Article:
After two decades of writing about other people's medical woes, it still made me incredibly nervous to publish my own story a month ago about caring for my husband as he died of brain cancer.

I had written before about the movement toward death at home - the "good death" that comes when one is surrounded by family and familiar objects, when one accepts that controlling pain, not fighting for one last medical miracle in an intensive-care unit, is the better way to go.

After my own experience with hospice at home, I concluded that it was a relatively good death for my husband, if there can be such a thing for a 56-year-old man. But I'm not sure that any death is going to be good for the family. Better, yes, but not good. And I learned it was much more physically and emotionally demanding than most of us imagine before we volunteer for the saddest, most grueling job of our lives. I said we needed to know more about how death happens and what is expected of caregivers before our loved ones start sleeping all the time and losing their appetites.

I worried that readers might find me whiny or, even more horrifying for a recovering perfectionist like me, just incompetent. I thought they might berate me for deciding they needed to know more about death and then proceeding to tell them.

It didn't happen. Instead, I got hundreds of comments, virtually all positive. It turned out people did want to read about death and a lot of them wanted to talk about the deaths that had changed their lives.

You can read some of the e-mails at

To my surprise, given the health-care reform debate, no one talked about the cost of serious illness in this country. When there was complaining, it was more often about doctors who hadn't explicitly and simply told families how sick their relatives were.

More often, though, people just offered encouragement and empathy. They thanked me for sharing information that remains largely taboo. Many told stories of heroic caregiving. They memorialized.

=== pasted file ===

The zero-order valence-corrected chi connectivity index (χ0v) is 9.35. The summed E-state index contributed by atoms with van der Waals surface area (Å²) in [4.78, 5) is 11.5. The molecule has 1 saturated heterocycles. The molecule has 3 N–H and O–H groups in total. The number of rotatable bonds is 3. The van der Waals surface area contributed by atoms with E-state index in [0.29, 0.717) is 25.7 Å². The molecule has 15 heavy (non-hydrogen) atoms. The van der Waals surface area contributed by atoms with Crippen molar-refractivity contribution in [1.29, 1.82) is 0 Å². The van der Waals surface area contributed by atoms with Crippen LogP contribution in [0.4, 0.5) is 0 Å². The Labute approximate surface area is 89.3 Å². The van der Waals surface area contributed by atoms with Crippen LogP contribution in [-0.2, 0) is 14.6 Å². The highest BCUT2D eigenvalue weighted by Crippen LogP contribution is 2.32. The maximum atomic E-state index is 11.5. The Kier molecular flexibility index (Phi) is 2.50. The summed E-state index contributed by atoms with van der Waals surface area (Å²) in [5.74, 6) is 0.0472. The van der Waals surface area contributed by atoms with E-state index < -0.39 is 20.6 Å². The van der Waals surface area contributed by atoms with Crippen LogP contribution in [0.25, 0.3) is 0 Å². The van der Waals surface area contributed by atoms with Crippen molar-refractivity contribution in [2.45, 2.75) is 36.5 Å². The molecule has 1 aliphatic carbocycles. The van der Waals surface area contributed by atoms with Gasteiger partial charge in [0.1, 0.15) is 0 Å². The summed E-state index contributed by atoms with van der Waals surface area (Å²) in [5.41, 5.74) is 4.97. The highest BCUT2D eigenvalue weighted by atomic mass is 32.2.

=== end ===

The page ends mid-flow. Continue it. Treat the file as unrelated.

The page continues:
Overwhelmingly, the e-mails were about love. Death is, after all, a universal experience, and it was heartening to see that it had inspired so much kindness, sacrifice and strength.

"I always say that I learned more about life from death than I have from anything else," wrote Karen Spiro of Philadelphia, who cared for her parents as they died.


Larry Maltin of Dresher talked about how valuable it is to conquer your fear and spend some time with a dying friend or coworker. "The last thing I would want to have on my mind when attending someone's funeral service would be regret that I hadn't made the effort to visit them in their last days," he said.

Jeanne Hoff of Jeffersonville said to forget health food in the final days. "I say, eat junk, lots and lots of it. Eat whatever you want. Put ice cream on top of pizza if it will taste good and make you happy."

Bernadette Maida of Philadelphia wrote movingly of both the challenges and rewards of caring for her parents. She said: "I don't know how many people appreciate the enormous sacrifices made by thousands upon thousands of caregivers each and every day (and night)."

Several people said my descriptions of the shortcomings of adult diapers and my conflicted feelings as I gave my husband morphine triggered their memories, but an e-mail from Gail Powers of St. Louis gave me one of those aha! moments.

"A day or so after your husband died, did you find yourself walking through the house picking up all evidence of his illness and throwing it into trash bags?" she asked. (The answer is: YES!) "My daughter and I caught ourselves doing this - throwing cancer out of the house. It was the first of many experiences that helped us start to heal. We didn't realize that healing would take so long."

And then there were the people who turned to the what-comes-next question: widowhood - that potent emotional brew of grief, fear, post-traumatic stress, longing, adolescent angst, unshared responsibility, freedom, and re-creation. That's no picnic either.

"Unfortunately, you are now a member of another relatively little discussed club of premature widows and widowers with its own unknown initiations and experiences that I was equally unprepared for," wrote John Szum of East Walpole, Mass., whose wife died of breast cancer. "Fortunately, time is a great healer and, as I was counseled at the time, you and your children will be fine in the long run."

One of the more uplifting notes came from Rockie Hughes-Walsh of Doylestown, whose husband died of lung cancer. "Eleven years later, and I am happily remarried (never in a million years thought THAT would happen), a grandmom of two gorgeous little girls, stepmom to my husband's two boys and have step-grandchildren," she wrote. "My son and his new bride are expecting one in November. So, life does go on, and happiness prevails. It just didn't seem possible at the time that I would ever have fun or live again."

Feel free to keep writing me about cancer care, caregiving, the dying process, or widowhood. And we'll publish more of these e-mails online.

Contact staff writer Stacey Burling at 215-854-4944 or